We contend that the sociotechnical dualism of engineering education reinforces a value system that defines a STEM person in a narrow way that can be counter to the lived experiences of minoritized students. To that end, how can we as engineering educators make meaningful changes to a curriculum that instills a sense of belonging for minoritized students in engineering—one that places value on who they are as people?
Vakil and Ayers challenge and invite us to not just think about the dualism of curricular content – so in integrating the socio- and technical, but also to attend to the identities of students as they develop into STEM people that includes their politics, their activism, their artistry or whatever else. How might we teach both so that students can be both?
At Tufts University, we have undergone a sociotechnical revision in the first-year engineering computation class. We have worked to bring light to the sociopolitical context and consequence of engineering. We have worked to pull back the curtain on the human element of engineering, and the countless decisions that get rendered invisible by engineering’s solely technical and neutral portrayal. However, this revision has landed differently for different students. In our 2022 ASEE LEES paper, we worked to center the perspectives of seven minoritized students who elected to be interviewed after the revision. Their perspectives have heavily influenced our curricular and research decisions moving forward in this project.
Engineering (and engineering education) is a discipline made of people making decisions. Everyday, we make countless decisions. But each decision is also an opportunity. An opportunity to reinforce existing inequities or not. Through this sociotechnical revision, there has been an added opportunity to be transparent with students about the countless instructional decisions that make up the curriculum as well as engineering. In doing so, we try to pull back the veil of neutrality on what engineering is and how it is conveyed through instruction. Through this transparency, we contend that students see opportunities to make change in engineering such that they bring their whole selves into this discipline.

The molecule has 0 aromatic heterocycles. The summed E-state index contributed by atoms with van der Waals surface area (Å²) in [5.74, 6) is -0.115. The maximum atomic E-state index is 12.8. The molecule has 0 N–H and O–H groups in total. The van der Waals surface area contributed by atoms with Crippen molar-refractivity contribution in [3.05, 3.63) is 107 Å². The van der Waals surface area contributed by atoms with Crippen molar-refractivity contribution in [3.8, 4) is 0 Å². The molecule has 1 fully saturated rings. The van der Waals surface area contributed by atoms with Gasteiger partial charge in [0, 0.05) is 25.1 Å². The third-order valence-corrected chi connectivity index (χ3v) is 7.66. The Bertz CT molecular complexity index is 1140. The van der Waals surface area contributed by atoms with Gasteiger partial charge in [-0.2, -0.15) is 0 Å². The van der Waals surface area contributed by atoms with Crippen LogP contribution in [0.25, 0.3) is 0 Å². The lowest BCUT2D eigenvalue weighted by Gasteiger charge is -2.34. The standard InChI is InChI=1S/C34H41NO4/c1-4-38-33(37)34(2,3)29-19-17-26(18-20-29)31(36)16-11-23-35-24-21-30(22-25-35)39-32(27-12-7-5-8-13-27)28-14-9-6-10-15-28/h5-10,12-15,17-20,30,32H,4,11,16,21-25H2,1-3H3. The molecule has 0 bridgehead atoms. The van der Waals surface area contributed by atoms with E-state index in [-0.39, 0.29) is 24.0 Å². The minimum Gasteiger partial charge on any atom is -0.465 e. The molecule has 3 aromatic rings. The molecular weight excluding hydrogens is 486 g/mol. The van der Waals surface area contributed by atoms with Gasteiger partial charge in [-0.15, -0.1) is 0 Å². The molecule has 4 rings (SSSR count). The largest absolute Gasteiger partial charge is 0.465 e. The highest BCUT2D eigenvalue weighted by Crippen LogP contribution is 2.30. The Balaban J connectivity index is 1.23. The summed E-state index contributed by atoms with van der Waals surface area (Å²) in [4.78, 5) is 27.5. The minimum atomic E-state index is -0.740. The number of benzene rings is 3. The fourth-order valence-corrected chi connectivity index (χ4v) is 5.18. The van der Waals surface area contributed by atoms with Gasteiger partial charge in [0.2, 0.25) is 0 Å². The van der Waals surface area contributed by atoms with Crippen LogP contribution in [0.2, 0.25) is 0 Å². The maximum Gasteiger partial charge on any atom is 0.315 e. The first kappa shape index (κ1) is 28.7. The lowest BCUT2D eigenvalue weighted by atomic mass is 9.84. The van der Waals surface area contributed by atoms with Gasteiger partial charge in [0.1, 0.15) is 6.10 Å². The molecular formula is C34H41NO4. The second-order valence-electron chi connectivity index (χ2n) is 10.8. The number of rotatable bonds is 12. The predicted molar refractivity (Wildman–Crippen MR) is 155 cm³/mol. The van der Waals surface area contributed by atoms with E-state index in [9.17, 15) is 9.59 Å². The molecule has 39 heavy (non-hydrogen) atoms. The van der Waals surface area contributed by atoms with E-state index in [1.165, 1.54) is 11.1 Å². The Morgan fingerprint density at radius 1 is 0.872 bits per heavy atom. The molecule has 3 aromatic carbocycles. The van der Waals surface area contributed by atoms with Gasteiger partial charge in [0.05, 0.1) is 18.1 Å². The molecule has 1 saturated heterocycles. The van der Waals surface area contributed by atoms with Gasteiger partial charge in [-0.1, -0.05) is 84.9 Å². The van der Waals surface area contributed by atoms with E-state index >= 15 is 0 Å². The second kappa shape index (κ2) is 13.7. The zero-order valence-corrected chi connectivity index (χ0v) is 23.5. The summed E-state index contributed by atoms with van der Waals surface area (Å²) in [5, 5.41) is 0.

Du Bois, W. E. B. (William Edward Burghardt), 1868-1963. The Souls of Black Folk; Essays and Sketches. Chicago, A. G. McClurg, 1903. New York: Johnson Reprint Corp., 1968.
About the Author
Desen Ozkan is a Postdoctoral Researcher at the Center for Engineering Education and Outreach (CEEO) and the Institute for Research on Learning and Education (IRLI) at Tufts University. Her primary research is on interdisciplinarity and engineering decisions as they relate to broader social, political, and economic contexts. She teaches ENE-010, Deconstructing Engineering Design, STS-010 a reading lab on ‘Learning’ that centers on sociopolitical histories of STEM education, and CS-150 Data and Power: Deconstructing Surveillance.
Connect with our guest blogger
Do you want to become a guest blogger?
CDEI Guest Blog highlight future events, describe best practices, or share calls to action by CDEI members. We invite you to propose posts that share brief research highlights, reports of impactful initiatives, critical thought pieces, and resources you find useful. We especially encourage emerging scholars to share their work. If you are interested in sharing a blog or resource post, you may submit your proposal here. All posts are screened and edited.